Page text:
Vicodin is an opioid prescription drug and the brand name for the combination of acetaminophen and hydrocodone bitartrate.
Hydrocodone is an opioid pain medication while acetaminophen reduces fever and increases the effects of the hydrocodone.
This combination is used for moderate to severe pain relief. It works by attaching to the opioid receptors in the brain and changing how the body responds to pain
But despite the good it does, Vicodin also comes with a number of serious side effects and can lead to dependency and addiction.
Side Effects Of Vicodin
Vicodin comes with a variety of side effects that range from mild to life-threatening. Whether you have a prescription from a doctor or are abusing the drug, some of the most common side effects include:
- breathing problems
- stomach pain
- muscle pain
- difficulty urinating
- yellowing of skin or eyes
- difficulty falling asleep or staying asleep despite tiredness
- foot, leg, or ankle swelling
- mood changes
- problems with coordination
- low blood pressure
- rapid heartbeat
Harmful Effects Of Vicodin Use
Besides the many side effects associated with Vicodin, the pain reliever also comes with a number of risks. These can potentially be long-term and at times, irreversible.
Vicodin should not be mixed with many other drugs or prescription medications. It can create very serious side effects like shallow breathing and severe drowsiness.
Drugs that should not be mixed with Vicodin include:
- other opioid painkillers
- other over-the-counter pain relievers/analgesics like ibuprofen
- cough suppressants like codeine or oxycodone
- benzodiazepines such as alprazolam and carbamazepine
- muscle relaxants like carisoprodol or cyclobenzaprine
- antihistamines like cetirizine or diphenhydramine
Let your doctor or healthcare provider know if you are on any of these medications or supplements.
As with most drugs, there is also a chance you’re allergic to the ingredients in Vicodin. It’s pretty rare, but it can cause an intense reaction. The symptoms of an allergic reaction to Vicodin include:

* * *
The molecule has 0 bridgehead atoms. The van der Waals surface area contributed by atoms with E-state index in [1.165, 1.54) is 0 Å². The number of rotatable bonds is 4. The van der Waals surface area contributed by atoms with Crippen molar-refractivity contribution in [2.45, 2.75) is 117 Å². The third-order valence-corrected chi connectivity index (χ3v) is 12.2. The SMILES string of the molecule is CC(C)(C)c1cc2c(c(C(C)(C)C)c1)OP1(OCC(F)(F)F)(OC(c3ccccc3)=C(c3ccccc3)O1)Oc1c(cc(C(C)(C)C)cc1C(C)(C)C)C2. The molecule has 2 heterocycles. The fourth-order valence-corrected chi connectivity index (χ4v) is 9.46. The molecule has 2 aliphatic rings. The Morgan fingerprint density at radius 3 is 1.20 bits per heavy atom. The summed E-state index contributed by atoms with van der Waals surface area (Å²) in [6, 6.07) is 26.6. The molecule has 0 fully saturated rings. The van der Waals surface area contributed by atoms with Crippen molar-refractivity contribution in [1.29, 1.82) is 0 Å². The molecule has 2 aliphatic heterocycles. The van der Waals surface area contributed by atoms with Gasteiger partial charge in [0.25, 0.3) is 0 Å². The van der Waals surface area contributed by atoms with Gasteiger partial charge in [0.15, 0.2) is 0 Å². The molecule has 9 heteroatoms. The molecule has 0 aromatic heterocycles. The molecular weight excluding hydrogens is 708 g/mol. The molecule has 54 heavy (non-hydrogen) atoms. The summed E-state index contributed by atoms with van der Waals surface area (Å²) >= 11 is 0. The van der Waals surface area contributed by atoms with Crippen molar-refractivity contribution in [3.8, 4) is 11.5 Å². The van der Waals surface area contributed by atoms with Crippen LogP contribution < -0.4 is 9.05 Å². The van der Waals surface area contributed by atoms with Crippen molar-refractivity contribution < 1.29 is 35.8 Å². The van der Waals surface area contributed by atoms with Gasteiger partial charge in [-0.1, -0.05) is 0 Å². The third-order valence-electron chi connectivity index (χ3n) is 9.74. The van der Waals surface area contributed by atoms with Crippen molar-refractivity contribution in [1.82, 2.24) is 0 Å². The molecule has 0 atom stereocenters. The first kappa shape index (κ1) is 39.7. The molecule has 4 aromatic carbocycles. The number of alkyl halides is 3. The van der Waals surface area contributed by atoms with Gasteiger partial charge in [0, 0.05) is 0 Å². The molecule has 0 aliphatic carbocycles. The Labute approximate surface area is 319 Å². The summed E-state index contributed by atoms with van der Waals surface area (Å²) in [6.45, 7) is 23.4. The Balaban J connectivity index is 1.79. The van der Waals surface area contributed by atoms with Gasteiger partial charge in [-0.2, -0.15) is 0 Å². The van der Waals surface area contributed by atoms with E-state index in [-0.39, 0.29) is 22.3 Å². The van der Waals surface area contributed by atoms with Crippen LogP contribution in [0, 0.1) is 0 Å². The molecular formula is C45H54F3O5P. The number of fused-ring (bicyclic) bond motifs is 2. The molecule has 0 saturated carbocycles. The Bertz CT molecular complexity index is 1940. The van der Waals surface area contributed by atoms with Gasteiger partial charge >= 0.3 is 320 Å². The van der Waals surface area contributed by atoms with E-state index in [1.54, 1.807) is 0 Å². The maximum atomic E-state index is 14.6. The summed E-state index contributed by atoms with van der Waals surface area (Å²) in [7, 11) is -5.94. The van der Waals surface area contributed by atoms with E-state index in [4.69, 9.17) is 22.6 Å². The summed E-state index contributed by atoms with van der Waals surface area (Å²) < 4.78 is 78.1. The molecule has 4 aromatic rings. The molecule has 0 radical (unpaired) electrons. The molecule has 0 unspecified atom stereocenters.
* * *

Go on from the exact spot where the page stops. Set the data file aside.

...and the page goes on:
- severe dizziness
- trouble breathing
Tolerance & Addiction
The FDA classifies Vicodin as a Schedule III drug. This means it has its medical purposes but it also has a potential for abuse. Drug abuse can directly lead to tolerance and addiction.
If you use Vicodin in high doses or for a long period of time, there is an increased risk of building up a tolerance to the drug. This means you need to take higher and higher doses to get the same effect you used to get with a smaller dose.
Building a tolerance can lead to an addiction which makes it difficult to stop taking the drug even with warnings from doctors, family, and law enforcement.
One of the more serious long-term effects of Vicodin abuse is liver damage. This is due to the acetaminophen in Vicodin. The abuse of it can erode the lining of the liver and lead to liver damage, liver disease, and even liver cancer.
When Vicodin is combined with alcohol, the liver can also wear down due to the number of toxins it must filter out of the body.
The acetaminophen in Vicodin can also negatively affect the kidneys as well. If Vicodin is abused, the acetaminophen can damage the kidneys so much that dialysis may be needed to keep them running properly
Vicodin is not recommended for people who are breastfeeding as it can transfer into breast milk and, ultimately, to the baby. It’s unclear what the side effects of a baby ingesting these drugs are, but it’s recommended to stay away from the drug during this time.
Once someone has developed a tolerance, a dependency, or an addiction, quitting Vicodin is difficult. One of the reasons for the difficulty is that once you stop taking it, unpleasant withdrawal symptoms can occur.
Vicodin withdrawal symptoms may include:
- trouble sleeping
- loss of appetite
- cold sweats
- mood swings
- rapid breathing
- runny nose
To learn about our outpatient programs for opioid/opiate addiction, please contact our helpline today.
Northeast Addition Editorial Team
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This page does not provide medical advice.